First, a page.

Kyle Busch 2 For 3 At Kentucky
Though Busch started and ended the night in first and led 125 of the race’s 267 laps, it wasn’t quite as easy as it might sound.
“We stayed up front all the night, made it seem easy, but certainly it wasn’t,” Busch said. “There at the end, there were a couple of tense moments, but we prevailed.”
The race wasn’t settled until Busch kept Jimmie Johnson at bay on the last restart, clearing Johnson’s No. 48 Chevrolet off Turn 2. David Reutimann restated in the fourth spot but charged forward, passing Johnson just short of the finish line on the final lap.
“It was hit or miss the first part of the race,’ said Reutimann. “We would make it better, then make it worse. Every time we put four tires on, we couldn’t go anywhere, too tight. Either the track was changing or tightening up more or we weren’t changing enough, taking big enough swings on it.”
Johnson finished third and moved from sixth to fifth in points.
“ We decided to come down pit road and put two tires on it, which ended up being good, as few guys as we had on the lead lap,” said Johnson. “The car did not take off like it had before on two tires.”
“These tires seemed to kind of wake up after they get a heat cycle. So the last restart, the car took off a lot better. I was able to hang with the 18 outside of turns 1 and 2.”
“If I could have stayed inside of him, it would have been one heck of a finish to the end. He cleared me and went on.”
Ryan Newman played pit strategy perfectly and came home fourth, followed by Carl Edwards. Matt Kenseth, Brad Keselowski, David Ragan, Kurt Busch and Jeff Gordon completed the top 10.
Dale Earnhardt Jr. blew a left front tire exiting pit road and wound up 30th.
Top-12 Chase contenders after 18 of 36: 1. Kyle Busch- 624, 2. Edwards-620, 3. Harvick 614, 4. Kurt Busch-606, 5. Johnson-605, 6. Kenseth-602, 7. J. Gordon-552, 8. Earnhardt 548, 9. Newman-538, 10. Hamlin-530, 11. Stewart- 527, 12. Bowyer-514
Meanwhile, a traffic backup of epic proportions presented a gloomy side of what could have been a nice inaugural race.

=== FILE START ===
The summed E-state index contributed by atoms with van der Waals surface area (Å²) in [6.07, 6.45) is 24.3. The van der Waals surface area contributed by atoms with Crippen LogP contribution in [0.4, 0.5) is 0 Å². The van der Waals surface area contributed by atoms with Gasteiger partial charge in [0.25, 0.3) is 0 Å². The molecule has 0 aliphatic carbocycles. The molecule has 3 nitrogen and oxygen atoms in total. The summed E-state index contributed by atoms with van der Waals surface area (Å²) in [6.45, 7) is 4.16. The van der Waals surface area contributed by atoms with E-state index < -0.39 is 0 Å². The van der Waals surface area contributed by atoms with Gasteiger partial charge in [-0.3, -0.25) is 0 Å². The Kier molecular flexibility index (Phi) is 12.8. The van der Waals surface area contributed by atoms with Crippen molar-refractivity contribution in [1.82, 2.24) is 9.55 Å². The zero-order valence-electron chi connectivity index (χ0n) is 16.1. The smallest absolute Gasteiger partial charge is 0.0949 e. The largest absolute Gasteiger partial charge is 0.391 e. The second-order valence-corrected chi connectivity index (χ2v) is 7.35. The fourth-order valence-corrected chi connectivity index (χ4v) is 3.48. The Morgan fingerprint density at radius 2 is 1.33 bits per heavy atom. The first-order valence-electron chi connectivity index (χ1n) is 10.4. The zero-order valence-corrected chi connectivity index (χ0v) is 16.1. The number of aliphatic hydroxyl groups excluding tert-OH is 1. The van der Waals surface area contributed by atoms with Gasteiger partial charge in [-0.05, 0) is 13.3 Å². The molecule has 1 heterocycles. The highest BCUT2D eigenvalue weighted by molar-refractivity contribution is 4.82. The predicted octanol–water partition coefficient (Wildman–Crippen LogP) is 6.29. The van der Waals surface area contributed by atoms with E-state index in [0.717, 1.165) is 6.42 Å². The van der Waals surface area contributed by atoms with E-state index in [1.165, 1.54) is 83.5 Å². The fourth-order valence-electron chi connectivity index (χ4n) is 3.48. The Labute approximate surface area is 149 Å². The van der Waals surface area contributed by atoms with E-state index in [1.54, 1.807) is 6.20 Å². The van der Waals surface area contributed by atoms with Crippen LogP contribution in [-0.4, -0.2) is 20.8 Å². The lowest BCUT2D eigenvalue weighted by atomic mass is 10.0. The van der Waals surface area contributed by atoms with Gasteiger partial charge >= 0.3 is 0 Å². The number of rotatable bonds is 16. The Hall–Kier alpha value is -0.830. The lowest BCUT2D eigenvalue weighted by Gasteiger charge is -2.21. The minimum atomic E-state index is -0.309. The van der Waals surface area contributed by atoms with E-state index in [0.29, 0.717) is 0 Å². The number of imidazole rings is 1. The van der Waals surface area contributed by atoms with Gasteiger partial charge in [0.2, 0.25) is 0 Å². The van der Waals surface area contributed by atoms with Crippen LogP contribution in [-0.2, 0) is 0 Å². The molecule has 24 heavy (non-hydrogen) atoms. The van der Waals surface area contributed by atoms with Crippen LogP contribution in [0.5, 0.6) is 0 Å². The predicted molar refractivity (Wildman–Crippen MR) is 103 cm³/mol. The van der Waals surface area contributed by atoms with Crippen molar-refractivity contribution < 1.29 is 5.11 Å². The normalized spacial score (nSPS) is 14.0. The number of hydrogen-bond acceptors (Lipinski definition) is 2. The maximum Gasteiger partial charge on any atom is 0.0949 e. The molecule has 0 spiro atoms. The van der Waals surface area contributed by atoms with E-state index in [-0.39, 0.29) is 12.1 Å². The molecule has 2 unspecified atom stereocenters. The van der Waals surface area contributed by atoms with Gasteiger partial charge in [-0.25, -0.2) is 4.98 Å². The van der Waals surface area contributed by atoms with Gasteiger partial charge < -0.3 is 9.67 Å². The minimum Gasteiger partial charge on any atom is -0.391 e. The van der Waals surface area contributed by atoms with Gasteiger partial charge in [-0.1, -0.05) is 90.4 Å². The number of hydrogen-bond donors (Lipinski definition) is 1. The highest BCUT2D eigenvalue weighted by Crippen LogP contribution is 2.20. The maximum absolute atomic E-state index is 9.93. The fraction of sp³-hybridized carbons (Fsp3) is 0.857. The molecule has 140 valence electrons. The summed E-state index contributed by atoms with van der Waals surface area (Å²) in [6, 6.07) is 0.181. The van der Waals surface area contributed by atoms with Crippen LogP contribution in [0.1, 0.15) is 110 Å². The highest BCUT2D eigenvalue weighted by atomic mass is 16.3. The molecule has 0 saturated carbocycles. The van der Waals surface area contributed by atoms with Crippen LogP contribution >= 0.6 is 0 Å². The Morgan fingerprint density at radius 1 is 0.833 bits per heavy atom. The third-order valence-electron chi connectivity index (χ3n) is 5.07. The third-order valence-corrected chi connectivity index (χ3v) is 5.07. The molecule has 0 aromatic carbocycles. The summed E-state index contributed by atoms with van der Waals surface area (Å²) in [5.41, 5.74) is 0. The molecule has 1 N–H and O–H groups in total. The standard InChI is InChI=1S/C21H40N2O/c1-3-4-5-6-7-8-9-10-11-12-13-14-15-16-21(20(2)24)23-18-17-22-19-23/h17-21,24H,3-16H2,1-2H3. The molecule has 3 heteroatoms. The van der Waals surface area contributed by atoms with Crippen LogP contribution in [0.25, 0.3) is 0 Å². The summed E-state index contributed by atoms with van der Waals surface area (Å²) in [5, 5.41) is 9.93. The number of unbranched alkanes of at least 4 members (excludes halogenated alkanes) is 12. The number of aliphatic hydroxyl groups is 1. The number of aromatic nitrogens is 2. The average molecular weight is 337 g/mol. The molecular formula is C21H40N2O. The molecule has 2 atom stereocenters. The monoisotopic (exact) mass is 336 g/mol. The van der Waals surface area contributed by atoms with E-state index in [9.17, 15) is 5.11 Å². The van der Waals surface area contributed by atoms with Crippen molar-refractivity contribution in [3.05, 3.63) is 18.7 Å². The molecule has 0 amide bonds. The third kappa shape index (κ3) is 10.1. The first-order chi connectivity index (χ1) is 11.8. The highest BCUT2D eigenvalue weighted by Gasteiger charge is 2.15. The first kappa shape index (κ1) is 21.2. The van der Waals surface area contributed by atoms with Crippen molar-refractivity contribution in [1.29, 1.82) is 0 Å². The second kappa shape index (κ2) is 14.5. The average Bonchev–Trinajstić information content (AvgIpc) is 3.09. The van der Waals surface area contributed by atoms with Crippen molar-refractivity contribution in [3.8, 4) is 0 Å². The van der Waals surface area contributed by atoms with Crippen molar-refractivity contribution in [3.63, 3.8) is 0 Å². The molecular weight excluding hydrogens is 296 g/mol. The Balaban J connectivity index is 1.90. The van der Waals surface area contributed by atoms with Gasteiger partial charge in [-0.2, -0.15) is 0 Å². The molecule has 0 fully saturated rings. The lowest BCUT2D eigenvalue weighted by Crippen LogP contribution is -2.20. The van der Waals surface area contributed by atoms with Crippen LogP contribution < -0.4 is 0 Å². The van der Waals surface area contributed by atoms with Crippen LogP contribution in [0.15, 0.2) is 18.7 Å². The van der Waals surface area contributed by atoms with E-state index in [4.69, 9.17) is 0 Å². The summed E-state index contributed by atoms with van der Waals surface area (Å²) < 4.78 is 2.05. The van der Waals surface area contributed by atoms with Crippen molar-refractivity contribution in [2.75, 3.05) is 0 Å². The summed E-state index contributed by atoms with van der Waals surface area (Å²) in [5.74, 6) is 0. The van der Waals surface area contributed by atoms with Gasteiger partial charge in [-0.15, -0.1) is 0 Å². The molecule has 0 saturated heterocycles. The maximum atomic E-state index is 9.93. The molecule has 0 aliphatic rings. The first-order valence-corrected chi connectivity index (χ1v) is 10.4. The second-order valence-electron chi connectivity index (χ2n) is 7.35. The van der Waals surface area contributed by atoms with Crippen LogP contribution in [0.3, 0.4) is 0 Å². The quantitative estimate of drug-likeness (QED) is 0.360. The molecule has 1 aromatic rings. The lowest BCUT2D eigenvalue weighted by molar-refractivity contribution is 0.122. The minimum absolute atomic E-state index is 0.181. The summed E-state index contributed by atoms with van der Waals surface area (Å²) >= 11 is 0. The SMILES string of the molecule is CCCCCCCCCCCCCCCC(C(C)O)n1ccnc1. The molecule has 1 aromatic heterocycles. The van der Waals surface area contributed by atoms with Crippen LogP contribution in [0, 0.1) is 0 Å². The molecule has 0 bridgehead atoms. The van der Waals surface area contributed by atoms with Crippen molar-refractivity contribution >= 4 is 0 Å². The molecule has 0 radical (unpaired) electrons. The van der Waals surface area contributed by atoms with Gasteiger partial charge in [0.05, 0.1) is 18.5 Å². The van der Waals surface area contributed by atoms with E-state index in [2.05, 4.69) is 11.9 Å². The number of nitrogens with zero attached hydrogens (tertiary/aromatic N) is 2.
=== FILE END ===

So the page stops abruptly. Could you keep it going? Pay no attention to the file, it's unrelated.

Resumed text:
Kentucky track owner Bruton Smith coined the phrase, “Get Lucky in Kentucky,” but not everyone that tried to attend Saturday night’s Cup race was lucky.
It was a traffic nightmare getting into and out of the track.
Some fans were turned away.
There was no place to park.
There were many posts on Twitter complaining about five- and six-hour traffic delays. Six hours to travel just 45 miles.
“It is really disappointing that we had such an issue with traffic tonight,” NASCAR spokesman Kerry Tharp said. “We would like to apologize to those fans. … It’s got to improve. We know they are going to pour a lot of hard work and effort to make the traffic situation a lot better.”
Kentucky Speedway officials did not immediately say if they would refund the thousands of advance tickets held by fans who were unable to make it into the race.
Keselowski wins on fuel
Saving fuel from the start of the final green-flag run, Brad Keselowski held off Kevin Harvick and Kyle Busch to win Friday night’s Nationwide Series race at Kentucky Speedway.
In winning his first Nationwide race of the year and the 13th of his career, Keselowski beat runner-up Harvick to the finish line by 1.180 seconds. Busch rolled across the stripe 3.796 seconds behind the winner.
“I felt like we were pretty good the very first run,” Keselowski said. “You never know when you have a racewinning car, especially when it transfers from day into night. I certainly felt more comfortable once I got clean air, and I said something to (crew chief) Todd (Gordon) about it.”
“You get that clean air, and these cars are just phenomenal to drive, and mine was no exception. It was really, really fast.”